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How To Treat Fireworks Burns

SIOUX FALLS, S.D. - Last year, nearly 13,000 injuries from fireworks were treated in U.S. hospitals. Eight people actually died, according to the Consumer Product Safety Commission. Do you know what to do if you do get hurt by a firework? We went to a local doctor for some advice.

"People get shot with these fireworks and actually can cause some serious injury. In some cases people have even lost eyes or worst case scenario is people have actually died of some firework injuries. So it can be serious," said Blake Gustafson, Sanford Emergency Physician. 

Brian Gustafson has been working as an emergency room doctor for over a decade. His first word of advice is to make sure you get away from the source of a burn or injury immediately.

Stop, drop and roll still works. 

"The longer it's burning on the skin, the deeper it can go," said Gustafson.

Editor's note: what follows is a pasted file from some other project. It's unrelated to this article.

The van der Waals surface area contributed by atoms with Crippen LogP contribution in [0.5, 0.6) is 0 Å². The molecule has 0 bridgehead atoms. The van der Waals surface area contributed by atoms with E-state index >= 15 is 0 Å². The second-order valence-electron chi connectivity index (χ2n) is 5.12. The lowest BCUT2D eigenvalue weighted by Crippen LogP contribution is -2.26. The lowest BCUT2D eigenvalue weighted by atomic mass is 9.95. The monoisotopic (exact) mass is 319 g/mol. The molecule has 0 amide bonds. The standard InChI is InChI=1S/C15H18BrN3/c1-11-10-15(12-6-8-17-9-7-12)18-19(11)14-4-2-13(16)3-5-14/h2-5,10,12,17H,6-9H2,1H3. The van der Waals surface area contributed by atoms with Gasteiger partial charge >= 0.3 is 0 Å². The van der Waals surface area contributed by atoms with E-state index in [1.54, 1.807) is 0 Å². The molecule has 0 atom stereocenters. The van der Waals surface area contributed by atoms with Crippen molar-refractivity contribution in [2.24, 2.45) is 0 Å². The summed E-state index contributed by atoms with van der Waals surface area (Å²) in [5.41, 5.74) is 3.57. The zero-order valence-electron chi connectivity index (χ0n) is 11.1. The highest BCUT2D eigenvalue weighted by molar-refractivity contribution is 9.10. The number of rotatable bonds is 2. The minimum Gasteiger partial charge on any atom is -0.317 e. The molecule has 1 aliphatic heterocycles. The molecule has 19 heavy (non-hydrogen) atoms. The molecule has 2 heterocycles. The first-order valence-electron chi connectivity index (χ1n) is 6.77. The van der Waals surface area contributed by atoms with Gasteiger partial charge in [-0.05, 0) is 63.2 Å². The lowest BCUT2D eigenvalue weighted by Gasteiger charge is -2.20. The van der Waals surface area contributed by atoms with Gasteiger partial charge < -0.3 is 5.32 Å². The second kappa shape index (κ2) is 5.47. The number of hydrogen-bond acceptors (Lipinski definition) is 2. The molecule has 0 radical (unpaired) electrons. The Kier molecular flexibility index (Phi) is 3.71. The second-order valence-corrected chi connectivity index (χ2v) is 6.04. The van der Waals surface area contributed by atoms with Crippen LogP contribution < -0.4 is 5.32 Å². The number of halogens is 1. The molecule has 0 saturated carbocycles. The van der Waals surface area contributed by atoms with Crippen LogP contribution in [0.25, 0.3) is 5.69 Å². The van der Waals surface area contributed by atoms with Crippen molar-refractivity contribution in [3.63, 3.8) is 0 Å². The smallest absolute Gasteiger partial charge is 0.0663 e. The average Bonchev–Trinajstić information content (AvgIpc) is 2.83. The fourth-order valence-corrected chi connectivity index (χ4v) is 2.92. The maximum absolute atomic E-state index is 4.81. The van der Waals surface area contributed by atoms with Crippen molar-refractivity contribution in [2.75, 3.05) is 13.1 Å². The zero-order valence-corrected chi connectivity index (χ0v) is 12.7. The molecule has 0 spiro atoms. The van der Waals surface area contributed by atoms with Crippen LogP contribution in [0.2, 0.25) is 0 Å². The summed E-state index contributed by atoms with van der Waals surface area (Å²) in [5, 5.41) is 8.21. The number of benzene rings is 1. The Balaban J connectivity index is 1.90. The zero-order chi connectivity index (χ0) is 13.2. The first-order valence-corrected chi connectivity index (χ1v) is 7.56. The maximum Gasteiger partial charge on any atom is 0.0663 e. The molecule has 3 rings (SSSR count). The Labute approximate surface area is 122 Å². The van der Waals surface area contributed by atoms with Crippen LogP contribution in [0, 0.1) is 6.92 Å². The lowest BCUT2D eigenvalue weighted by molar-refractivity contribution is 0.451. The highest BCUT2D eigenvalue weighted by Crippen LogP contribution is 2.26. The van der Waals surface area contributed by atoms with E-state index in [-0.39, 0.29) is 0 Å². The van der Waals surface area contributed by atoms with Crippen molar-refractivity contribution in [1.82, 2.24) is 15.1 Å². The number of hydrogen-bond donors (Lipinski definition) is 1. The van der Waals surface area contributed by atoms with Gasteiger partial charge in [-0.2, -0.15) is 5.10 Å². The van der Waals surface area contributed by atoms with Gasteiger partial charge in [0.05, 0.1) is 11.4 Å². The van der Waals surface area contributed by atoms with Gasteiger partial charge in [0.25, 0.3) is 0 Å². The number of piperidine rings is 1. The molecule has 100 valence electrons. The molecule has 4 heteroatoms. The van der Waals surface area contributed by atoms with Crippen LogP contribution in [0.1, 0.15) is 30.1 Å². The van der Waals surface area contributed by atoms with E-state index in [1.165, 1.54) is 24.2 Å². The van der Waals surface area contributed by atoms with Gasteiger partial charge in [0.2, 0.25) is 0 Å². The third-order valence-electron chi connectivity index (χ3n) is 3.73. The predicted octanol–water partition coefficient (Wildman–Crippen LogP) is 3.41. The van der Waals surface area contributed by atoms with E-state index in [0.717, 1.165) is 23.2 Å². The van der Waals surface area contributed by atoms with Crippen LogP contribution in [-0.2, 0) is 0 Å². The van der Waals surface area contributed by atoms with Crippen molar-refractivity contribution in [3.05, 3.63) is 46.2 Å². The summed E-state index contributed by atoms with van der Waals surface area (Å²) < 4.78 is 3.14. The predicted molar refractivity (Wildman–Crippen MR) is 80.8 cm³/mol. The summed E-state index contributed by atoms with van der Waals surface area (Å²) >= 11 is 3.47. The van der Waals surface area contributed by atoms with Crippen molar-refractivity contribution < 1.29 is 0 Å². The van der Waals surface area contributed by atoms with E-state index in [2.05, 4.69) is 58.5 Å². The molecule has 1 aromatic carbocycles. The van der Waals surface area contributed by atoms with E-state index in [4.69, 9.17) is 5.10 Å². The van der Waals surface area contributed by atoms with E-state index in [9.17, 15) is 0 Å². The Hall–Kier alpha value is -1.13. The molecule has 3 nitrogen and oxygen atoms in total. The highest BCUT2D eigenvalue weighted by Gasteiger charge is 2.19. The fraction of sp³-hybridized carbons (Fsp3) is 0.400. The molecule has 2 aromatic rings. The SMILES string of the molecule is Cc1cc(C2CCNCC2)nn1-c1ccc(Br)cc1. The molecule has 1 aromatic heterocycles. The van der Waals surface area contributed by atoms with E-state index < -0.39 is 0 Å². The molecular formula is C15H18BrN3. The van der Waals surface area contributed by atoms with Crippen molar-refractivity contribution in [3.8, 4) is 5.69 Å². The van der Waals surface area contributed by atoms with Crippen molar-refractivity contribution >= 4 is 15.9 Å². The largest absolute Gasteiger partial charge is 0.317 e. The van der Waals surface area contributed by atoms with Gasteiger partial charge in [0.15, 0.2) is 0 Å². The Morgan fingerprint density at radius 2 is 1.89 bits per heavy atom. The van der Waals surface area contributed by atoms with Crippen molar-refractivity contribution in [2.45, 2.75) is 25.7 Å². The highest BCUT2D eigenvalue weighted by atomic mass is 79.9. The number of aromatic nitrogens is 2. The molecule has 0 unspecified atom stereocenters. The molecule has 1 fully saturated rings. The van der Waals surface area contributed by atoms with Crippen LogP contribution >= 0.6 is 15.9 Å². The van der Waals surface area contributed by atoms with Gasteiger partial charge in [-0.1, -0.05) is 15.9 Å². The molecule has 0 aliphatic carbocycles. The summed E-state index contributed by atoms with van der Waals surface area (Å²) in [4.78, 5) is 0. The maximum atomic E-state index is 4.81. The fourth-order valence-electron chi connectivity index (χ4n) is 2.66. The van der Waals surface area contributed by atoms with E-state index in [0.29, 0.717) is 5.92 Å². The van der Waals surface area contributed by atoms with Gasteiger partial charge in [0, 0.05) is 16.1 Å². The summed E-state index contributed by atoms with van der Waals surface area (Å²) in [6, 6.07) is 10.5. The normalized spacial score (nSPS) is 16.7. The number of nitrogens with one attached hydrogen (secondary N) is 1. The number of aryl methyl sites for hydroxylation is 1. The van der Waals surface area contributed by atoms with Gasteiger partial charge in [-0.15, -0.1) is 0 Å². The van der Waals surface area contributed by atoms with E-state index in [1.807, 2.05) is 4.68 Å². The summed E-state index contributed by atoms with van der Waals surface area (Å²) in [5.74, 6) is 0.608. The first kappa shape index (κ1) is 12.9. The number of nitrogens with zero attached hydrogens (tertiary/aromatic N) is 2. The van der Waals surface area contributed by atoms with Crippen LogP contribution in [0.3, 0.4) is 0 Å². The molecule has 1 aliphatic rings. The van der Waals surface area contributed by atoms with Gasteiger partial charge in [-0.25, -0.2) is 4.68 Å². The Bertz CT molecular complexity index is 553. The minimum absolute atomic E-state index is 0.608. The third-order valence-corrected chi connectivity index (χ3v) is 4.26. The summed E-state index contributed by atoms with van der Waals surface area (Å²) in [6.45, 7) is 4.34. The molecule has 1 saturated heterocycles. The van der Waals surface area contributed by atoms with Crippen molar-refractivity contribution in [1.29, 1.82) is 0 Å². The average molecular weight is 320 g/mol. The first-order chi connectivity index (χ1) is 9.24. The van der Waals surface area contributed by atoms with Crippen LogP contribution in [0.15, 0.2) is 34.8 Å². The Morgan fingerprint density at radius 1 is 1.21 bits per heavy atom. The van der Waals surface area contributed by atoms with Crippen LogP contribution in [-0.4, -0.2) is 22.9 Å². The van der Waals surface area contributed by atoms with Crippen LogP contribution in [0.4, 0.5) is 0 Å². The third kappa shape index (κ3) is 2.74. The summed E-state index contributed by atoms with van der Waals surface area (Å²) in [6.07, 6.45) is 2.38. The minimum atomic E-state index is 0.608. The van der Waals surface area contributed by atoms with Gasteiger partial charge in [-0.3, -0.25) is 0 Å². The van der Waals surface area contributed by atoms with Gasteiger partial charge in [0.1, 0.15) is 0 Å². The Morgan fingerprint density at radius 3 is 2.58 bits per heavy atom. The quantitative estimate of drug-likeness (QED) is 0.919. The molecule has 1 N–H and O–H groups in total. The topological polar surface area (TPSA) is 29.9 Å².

Next, evaluate how bad the burn really is. There are three degrees of burns: first degree is a red mark without any blistering. Those can usually be treated at home with cool water and topical antibiotics. 

Second degree burns do cause blistering on the skin, and can sometimes be treated at home but need extra attention.

"Areas of major concern are any burns to the face, or mouth or nose. Those are injuries that we always want to see because it could be an inhalation injury," said Gustafson. 

The worst burns are third degree. Those should always be seen by a doctor immediately.

"And a lot of times those are actually kind of white and leathery looking, and they can actually be painless. So a lot of people don't think the burn is that bad, when in fact it's very deep and very severe," said Gustafson. 

So before you hand your kid a sparkler or bottle rocket, be sure you know the risks involved. 

"People are out having a good time in their neighborhood, and fireworks can be really fun but they also need to be respected. There's always an accident waiting to happen somewhere," said Gustafson. 

Sparklers may seem safe, but they're actually one of the most common causes of injury. Sioux Falls Fire Rescue tell us sparklers burn at 1,800 degrees. They can also catch people's clothes on fire creating a bigger problem.


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